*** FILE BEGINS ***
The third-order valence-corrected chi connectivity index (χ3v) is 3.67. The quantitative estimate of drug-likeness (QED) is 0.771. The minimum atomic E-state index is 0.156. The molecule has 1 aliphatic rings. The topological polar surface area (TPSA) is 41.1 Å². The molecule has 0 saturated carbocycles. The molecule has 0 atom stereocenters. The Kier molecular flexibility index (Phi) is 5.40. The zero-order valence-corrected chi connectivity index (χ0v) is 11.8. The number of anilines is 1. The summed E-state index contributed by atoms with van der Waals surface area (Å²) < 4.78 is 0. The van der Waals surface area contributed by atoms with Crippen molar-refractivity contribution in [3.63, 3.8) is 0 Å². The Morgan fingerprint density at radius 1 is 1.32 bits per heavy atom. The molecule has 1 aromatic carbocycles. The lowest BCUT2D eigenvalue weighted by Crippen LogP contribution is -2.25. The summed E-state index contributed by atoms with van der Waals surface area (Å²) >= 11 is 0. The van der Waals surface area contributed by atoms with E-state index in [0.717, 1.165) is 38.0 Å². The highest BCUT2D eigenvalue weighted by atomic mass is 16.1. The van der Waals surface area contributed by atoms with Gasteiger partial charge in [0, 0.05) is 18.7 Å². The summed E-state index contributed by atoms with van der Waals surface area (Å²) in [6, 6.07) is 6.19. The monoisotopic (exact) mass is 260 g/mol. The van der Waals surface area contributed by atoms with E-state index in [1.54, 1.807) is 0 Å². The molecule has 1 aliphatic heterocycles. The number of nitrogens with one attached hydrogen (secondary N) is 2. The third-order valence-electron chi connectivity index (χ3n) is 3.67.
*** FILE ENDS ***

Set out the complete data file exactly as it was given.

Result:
The third-order valence-corrected chi connectivity index (χ3v) is 3.67. The quantitative estimate of drug-likeness (QED) is 0.771. The minimum atomic E-state index is 0.156. The molecule has 1 aliphatic rings. The topological polar surface area (TPSA) is 41.1 Å². The molecule has 0 saturated carbocycles. The molecule has 0 atom stereocenters. The Kier molecular flexibility index (Phi) is 5.40. The zero-order valence-corrected chi connectivity index (χ0v) is 11.8. The number of anilines is 1. The summed E-state index contributed by atoms with van der Waals surface area (Å²) < 4.78 is 0. The van der Waals surface area contributed by atoms with Crippen molar-refractivity contribution in [3.63, 3.8) is 0 Å². The Morgan fingerprint density at radius 1 is 1.32 bits per heavy atom. The molecule has 1 aromatic carbocycles. The lowest BCUT2D eigenvalue weighted by Crippen LogP contribution is -2.25. The summed E-state index contributed by atoms with van der Waals surface area (Å²) >= 11 is 0. The van der Waals surface area contributed by atoms with E-state index in [0.717, 1.165) is 38.0 Å². The highest BCUT2D eigenvalue weighted by atomic mass is 16.1. The van der Waals surface area contributed by atoms with Gasteiger partial charge in [0, 0.05) is 18.7 Å². The summed E-state index contributed by atoms with van der Waals surface area (Å²) in [6, 6.07) is 6.19. The monoisotopic (exact) mass is 260 g/mol. The van der Waals surface area contributed by atoms with E-state index in [1.54, 1.807) is 0 Å². The molecule has 1 aliphatic heterocycles. The number of nitrogens with one attached hydrogen (secondary N) is 2. The third-order valence-electron chi connectivity index (χ3n) is 3.67.